The Long March 5B rocket, which carried a Chinese space station module, has dropped into low orbit and may crash, well, just about anywhere on Earth.

It could hit your house.

But that’s only if it doesn’t burn up entirely upon re-entry – a development that Chinese officials say is likely.

The location “cannot be pinpointed until within hours of its re-entry,” said the U.S. Space Command, which projects that to happen Saturday. 

The rocket brought the Tianhe module into orbit last week, but also reached orbit itself. Thus, at 23 tons and about 100 feet long, it’s now among the bigger launches to potentially make what officials call an uncontrolled re-entry.

That is not the good kind of entry.

With an uneasy lottery ticket, major metropolitan areas are just as likely to be hit as any part of the oceans, with projections ranging from New York to New Zealand.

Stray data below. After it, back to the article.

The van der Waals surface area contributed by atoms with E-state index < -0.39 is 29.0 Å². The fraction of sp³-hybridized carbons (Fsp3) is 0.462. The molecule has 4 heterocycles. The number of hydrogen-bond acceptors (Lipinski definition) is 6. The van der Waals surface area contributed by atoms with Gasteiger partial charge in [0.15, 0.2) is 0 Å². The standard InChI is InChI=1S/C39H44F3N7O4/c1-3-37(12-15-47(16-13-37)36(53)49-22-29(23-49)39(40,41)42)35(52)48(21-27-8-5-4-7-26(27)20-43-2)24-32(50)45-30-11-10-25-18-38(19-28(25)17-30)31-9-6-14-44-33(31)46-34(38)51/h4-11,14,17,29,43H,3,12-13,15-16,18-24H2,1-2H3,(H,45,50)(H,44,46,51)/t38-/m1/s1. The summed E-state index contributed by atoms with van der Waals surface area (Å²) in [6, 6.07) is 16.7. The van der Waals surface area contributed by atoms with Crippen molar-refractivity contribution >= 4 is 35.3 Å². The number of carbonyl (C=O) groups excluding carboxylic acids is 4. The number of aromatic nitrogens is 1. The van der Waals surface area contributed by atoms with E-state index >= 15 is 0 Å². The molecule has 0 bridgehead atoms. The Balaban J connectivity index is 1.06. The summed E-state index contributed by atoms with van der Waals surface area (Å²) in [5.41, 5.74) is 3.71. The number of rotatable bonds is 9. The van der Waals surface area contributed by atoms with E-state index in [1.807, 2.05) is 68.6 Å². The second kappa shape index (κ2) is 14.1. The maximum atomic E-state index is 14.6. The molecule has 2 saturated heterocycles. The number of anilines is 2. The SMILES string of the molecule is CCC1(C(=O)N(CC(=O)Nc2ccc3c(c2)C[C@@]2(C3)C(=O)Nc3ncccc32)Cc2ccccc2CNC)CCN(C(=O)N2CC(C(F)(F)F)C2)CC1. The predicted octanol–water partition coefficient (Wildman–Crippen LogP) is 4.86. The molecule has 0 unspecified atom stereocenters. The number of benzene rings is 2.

Can’t we just blow it out of the sky?

“We have the capability to do a lot of things, but we don’t have a plan to shoot it down as we speak,” U.S. Secretary of Defense Lloyd Austin told reporters Thursday. “We’re hopeful that it will land in a place where it won’t harm anyone. Hopefully in the ocean, or someplace like that.” 

A year ago, a Long March rocket spread its re-entry debris on villages in the Ivory Coast. 

China said this time likely will be different.

“As far as I understand, this type of rocket adopts a special technical design, and the vast majority of the devices will be burnt up and destructed during the re-entry process,” Foreign Ministry spokesperson Wang Wenbing said.

China’s Global Times, published by the official People’s Daily, called the worries “western hype.” 

So, don’t worry. They wrote it’s “not worth panicking about,” citing industry insiders.

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